The process developed at Penn State University spins starch into fine strands that could be combined into biodegradable medical dressings that would not need to be removed from wounds — a process that can cause pain and discomfort to the patient.
‘Starch is easily biodegradable, so bandages made from it would, over time, be absorbed by the body. So, you wouldn’t have to remove them,’ said Lingyan Kong, a food science graduate student and one of the researchers behind the technique. ‘Starch is the most abundant and also the least expensive of all natural polymers.’
Kong used a solvent to dissolve the starch into a fluid that can then be spun into long strands or fibres and combined to make cheap, biodegradable toilet paper, napkins and other paper products.
The researchers claim that once the process is scaled to industrial size, companies could make bandages and other medical dressings using starch fibres that would degrade into glucose, a substance the body safely absorbs.
Starch, typically found in corn and potatoes, is a polymer made of amylose and amylopectin. Typically, it does not completely dissolve in water but instead becomes a gel — or starch paste — that is too thick to make fibres. To solve the problem, the researchers added a solvent to help the solution dissolve the starch but not destroy its molecular structure.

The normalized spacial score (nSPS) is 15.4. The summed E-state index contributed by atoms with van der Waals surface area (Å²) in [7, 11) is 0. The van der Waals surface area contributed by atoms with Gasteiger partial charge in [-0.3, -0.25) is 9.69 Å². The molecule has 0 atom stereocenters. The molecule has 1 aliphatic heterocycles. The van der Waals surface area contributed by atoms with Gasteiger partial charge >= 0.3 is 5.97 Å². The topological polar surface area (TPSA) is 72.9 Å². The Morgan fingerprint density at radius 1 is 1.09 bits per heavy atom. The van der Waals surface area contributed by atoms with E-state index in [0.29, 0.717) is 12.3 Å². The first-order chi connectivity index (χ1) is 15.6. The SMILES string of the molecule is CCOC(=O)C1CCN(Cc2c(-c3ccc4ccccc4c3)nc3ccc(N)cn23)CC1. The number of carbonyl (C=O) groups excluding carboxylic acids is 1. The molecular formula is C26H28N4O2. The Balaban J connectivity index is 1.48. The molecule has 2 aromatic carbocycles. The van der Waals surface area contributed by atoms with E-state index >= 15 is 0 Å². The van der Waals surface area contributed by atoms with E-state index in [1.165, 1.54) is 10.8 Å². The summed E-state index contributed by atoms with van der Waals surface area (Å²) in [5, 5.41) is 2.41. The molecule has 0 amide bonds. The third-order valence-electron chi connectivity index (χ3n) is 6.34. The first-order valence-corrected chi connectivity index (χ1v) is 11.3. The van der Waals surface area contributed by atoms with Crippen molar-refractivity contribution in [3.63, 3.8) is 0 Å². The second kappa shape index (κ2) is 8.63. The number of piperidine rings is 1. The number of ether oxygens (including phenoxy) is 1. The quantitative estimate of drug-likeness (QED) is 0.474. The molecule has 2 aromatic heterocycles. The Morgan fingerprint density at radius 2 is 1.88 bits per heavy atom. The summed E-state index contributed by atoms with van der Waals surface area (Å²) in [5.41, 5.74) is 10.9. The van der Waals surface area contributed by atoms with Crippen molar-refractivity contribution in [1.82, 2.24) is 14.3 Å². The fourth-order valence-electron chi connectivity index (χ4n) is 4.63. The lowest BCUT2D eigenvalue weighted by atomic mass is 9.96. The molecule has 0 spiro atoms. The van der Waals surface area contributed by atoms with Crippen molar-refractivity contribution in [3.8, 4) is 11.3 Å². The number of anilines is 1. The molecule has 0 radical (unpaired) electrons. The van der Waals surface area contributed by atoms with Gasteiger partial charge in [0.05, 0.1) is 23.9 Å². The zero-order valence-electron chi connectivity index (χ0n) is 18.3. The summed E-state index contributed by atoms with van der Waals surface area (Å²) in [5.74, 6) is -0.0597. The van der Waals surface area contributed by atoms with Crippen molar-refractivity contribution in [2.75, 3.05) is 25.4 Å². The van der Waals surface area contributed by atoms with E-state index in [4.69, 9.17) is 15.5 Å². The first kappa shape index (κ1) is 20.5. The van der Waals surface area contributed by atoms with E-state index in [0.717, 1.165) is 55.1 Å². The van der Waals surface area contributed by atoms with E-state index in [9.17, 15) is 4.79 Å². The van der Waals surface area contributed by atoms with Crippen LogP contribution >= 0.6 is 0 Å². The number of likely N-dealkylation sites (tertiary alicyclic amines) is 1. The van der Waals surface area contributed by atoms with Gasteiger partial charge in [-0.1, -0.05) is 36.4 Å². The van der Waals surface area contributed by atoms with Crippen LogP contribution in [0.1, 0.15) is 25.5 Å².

The researchers then used an electrospinning device that, in addition to the solvent, helped stretch the starch solution into fibres. The device uses a high-voltage electrical charge to create a charge repulsion to overcome surface tension, which stretches the droplets of starch into long strands.
The researchers have filed a provisional patent for this work, which was supported by the US Department of Agriculture.